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YouTube Gold: US-France Highlights

The US truly struggled in exhibition season and in an opening loss to France but what a beautiful climb back to the top it made.

United States v France Men’s Basketball - Olympics: Day 15
SAITAMA, JAPAN - AUGUST 07: Kevin Durant #7 of Team United States celebrates following the United States’ victory over France in the Men’s Basketball Finals game on day fifteen of the Tokyo 2020 Olympic Games at Saitama Super Arena on August 07, 2021 in Saitama, Japan.
Photo by Kevin C. Cox/Getty Images

Well what else could today’s YouTube Gold be other than highlights of the US-France gold medal game?

The US has now won four straight Olympic gold medals in basketball and Kevin Durant helped win three of them.

This one was almost certainly the most challenging. The US was on the smallish side, had limited time to come together as a team and Durant had some real challenges of his own: he missed last season after his Achilles injury and Covid meant the NBA season was both compressed and finished far later than normal.

But it wasn’t just Durant who overcame the struggles. This team looked for a while like the wheels might come off. Yet they came together and took out a really good French team to win gold.

It’s really a remarkable tradition: the US won gold in every Olympics from 1932 until 1972, won again in 1976, boycotted in ‘80, won in ‘84, won bronze in ‘88, Dream Teamed in ‘92 and ‘96, won again in 2000, failed dreadfully in 2004, then won everything since.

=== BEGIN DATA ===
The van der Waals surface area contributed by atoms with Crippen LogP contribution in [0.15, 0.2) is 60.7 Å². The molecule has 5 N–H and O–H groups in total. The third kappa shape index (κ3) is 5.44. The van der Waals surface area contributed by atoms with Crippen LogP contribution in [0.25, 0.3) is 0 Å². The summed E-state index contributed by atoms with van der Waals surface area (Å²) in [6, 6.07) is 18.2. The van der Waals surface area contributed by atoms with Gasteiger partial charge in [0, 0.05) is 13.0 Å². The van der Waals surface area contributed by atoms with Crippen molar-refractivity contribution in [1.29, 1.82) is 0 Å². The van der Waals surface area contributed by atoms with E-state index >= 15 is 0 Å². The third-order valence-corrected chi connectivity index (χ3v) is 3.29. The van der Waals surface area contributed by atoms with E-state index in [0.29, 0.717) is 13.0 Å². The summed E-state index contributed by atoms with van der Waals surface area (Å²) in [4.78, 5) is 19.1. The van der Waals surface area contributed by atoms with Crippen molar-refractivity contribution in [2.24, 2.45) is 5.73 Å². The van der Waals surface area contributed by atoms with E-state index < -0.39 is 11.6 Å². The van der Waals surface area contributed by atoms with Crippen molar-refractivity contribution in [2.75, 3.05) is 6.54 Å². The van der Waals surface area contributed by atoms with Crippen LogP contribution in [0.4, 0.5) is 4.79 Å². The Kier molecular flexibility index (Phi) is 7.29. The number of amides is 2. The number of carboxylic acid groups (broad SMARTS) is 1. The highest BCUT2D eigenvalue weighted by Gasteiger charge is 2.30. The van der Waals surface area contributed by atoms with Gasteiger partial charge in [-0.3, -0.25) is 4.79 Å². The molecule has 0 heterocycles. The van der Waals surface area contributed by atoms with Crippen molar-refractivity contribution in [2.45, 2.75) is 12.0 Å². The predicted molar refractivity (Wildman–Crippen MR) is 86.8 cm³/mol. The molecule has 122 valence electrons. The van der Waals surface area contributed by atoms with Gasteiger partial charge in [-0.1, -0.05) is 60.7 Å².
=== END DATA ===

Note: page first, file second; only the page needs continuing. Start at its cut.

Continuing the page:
We’re glad that the players clearly take pride in what Shooter Flatch, in the movie Hoosiers, called “the greatest game ever invented.” We loved the commitment they showed, even when it wasn't looking very good, and how they wrapped themselves in the American flag when it was over.

We taught the world the game and in turn, they’ve taught us a few lessons back. But it’s still our game and we loved seeing the guys overcome their struggles this time around and the obvious and immense pride they took in winning. In the beginning, they looked uncertain and disorganized.

By the end though, they got to that point that we see every year in the NCAA Tournament, where the unhappy parts of the game peel away and you’re left with the simple, pure magnificence of teams that, more than anything, want to win.

Shooter would have understood: in the end, this team found their inner Hoosiers and showed us, once more, the pure beauty and beating heart of the greatest game ever invented.